We live in a connected world where enterprises no longer operate in a silo. Running a business today requires close collaboration with external organizations – such as technology partners, suppliers, logistics companies and freelancers among others. Unfortunately, giving these collaborators access to your business systems and data massively extends the threat surface to entities that you have no control over – giving threat actors more avenues for accessing your critical systems.
Extending zero trust to unmanaged devices forces these entities to confirm their identity before and during connecting to your systems – preventing threat actors from gaining access to your network through these security gaps.
Think of an insurance agency working with a customer to file a claim. In addition to internal users, customers, the claimant, adjusters, auditors and a myriad of other stakeholders have to either provide information or access information in order for that claim to be processed accurately and in a timely manner.
Doing this manually over email, FTP or the phone is labor intensive, introduces the possibility of human errors and, frankly, takes a lot of time. Digital transformation over the past several years has streamlined the process by giving these stakeholders access to internal systems through a web-based portal. But, each of these connections provides an opportunity for an enterprising malicious actor that has already breached a partner’s system to spread throughout the insurance company’s network.
Zero trust ensures that all entities – whether they belong to the insurance agency or not – continuously prove trustworthiness to access any system on the network. Extending zero trust to unmanaged devices enables this new collaborative way of working without adding security risk or IT overhead.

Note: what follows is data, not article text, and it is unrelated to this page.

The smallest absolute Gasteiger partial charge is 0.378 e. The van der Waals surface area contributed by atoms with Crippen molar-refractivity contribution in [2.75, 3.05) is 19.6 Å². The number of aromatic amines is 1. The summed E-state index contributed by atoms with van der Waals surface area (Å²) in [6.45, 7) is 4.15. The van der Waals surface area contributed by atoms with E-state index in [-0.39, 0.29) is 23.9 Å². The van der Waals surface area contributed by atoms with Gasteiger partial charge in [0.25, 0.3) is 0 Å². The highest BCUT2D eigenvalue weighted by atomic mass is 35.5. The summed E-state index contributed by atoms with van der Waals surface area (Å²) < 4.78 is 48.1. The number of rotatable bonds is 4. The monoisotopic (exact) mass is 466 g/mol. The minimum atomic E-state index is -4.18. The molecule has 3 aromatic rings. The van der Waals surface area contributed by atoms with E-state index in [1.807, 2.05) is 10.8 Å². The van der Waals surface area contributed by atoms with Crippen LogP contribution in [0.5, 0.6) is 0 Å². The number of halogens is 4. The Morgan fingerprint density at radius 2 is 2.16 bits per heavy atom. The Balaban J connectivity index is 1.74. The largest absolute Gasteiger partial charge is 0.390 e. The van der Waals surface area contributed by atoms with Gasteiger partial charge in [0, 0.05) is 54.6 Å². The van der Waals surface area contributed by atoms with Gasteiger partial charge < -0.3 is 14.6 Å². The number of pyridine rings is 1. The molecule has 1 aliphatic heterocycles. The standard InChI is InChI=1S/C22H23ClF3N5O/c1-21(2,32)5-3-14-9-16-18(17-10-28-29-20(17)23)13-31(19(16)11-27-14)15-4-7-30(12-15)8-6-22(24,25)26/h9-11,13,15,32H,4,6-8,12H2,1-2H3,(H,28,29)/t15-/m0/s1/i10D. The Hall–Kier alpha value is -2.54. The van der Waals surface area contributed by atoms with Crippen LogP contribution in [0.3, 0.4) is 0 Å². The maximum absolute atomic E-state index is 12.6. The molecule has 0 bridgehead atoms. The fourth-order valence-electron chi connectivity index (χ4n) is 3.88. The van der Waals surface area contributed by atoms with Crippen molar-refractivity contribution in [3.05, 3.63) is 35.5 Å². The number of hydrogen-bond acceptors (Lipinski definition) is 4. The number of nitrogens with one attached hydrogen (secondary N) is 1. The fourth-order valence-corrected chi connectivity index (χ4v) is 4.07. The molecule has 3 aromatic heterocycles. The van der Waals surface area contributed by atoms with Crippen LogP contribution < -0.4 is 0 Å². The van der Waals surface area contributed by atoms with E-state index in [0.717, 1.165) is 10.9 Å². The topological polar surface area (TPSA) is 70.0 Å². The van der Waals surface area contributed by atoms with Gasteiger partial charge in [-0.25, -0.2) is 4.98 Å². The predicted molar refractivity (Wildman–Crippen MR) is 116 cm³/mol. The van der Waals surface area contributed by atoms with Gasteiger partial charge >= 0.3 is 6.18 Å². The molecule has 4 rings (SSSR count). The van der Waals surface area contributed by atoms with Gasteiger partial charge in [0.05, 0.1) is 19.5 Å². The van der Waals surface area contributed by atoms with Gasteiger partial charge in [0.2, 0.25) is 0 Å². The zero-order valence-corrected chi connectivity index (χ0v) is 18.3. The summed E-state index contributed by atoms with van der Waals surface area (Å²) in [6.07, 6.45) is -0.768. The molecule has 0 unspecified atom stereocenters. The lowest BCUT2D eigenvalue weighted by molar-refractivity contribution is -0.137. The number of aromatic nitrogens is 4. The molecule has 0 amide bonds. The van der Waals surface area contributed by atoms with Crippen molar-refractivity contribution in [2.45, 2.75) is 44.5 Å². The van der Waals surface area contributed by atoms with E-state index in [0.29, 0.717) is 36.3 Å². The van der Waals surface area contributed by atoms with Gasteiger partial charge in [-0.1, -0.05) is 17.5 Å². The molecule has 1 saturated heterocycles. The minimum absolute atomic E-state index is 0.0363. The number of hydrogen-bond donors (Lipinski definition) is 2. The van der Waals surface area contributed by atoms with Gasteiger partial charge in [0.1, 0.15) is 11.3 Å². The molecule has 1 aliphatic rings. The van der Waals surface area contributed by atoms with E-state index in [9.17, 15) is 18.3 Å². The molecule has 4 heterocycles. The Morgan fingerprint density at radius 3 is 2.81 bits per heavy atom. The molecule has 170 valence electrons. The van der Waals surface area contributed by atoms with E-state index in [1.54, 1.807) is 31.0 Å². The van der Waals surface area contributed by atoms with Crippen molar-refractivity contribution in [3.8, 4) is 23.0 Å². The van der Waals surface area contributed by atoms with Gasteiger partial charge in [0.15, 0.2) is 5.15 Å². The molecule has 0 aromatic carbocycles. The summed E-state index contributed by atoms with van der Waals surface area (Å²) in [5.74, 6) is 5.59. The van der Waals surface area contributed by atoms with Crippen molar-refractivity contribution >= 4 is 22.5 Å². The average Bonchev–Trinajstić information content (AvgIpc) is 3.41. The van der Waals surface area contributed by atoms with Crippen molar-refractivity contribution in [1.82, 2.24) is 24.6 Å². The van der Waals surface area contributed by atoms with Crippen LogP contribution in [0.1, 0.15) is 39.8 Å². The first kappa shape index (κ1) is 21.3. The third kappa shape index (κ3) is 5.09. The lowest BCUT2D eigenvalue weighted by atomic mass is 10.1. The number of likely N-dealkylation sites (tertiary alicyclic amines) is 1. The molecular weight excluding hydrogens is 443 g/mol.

Traditional security tools were designed for the hub and spoke model where a few entities outside a hardened firewall connected to the network through a central control point. All traffic would flow back to the data center where it could be monitored and policies would be applied. Organizations just had to authenticate the entity at the first touch and then not have to worry about monitoring or securing east-west traffic.
However, as we have already established, we don’t live in that world anymore. Not only are internal users, applications, devices and data spread out, external entities spread around the world need access as well. The inability to continually authenticate and restrict access on a granular level is a major security gap that threat actors are using with a high degree of success.
Zero Trust Access
A clientless approach managed from a central control point allows you to extend zero yrust to unmanaged devices in a non-disruptive way. There’s no need to ask partners to install a software client or give up control over their own device. Yet, you gain complete visibility into who the entity asking for access really is and what they are doing. From there, you can provide granular access based on your existing zero trust policies.
Yes, but only if you routed traffic through a static control point such as a VPN or on-premises firewall. Zero Trust Network Access (ZTNA) uses the public internet to gain this visibility and control – allowing you to continually monitor identity and behavior in order to assess trustworthiness throughout the entire engagement. And, because the cloud is ubiquitous, you can implement zero trust on a global scale wherever you do business without having to worry about latency or bandwidth constraints.
Yes, that is the beauty of a clientless, cloud native approach. You only need one security system to cover any type of device – whether they are corporate devices, your employees’ personal devices or a third-party entity. You don’t need to set up separate systems. A clientless approach through the cloud covers them all and provides a single management plane through which you can create, update and apply granular zero trust policies.
Rather than access the original application, the Menlo Secure Cloud Browser creates a rendered display of the application on the endpoint device directly in the user’s browser. There is no inherent trust of web traffic and interactions. As a result, this shields the application from parameter tampering, web scraping, API abuse, and a host of other problems. Even if the endpoint somehow gets compromised, the threat actor cannot get direct access to HTTP headers, content, and the application. Instead, all malicious activity is executed in the Menlo Secure Cloud Browser instead of the endpoint browser.. In addition, to easily support remote access and/or BYOD users, Menlo Secure Application Access has zero touch and agentless deployment for browser-based applications. This agent-free, easy deployment helps organizations: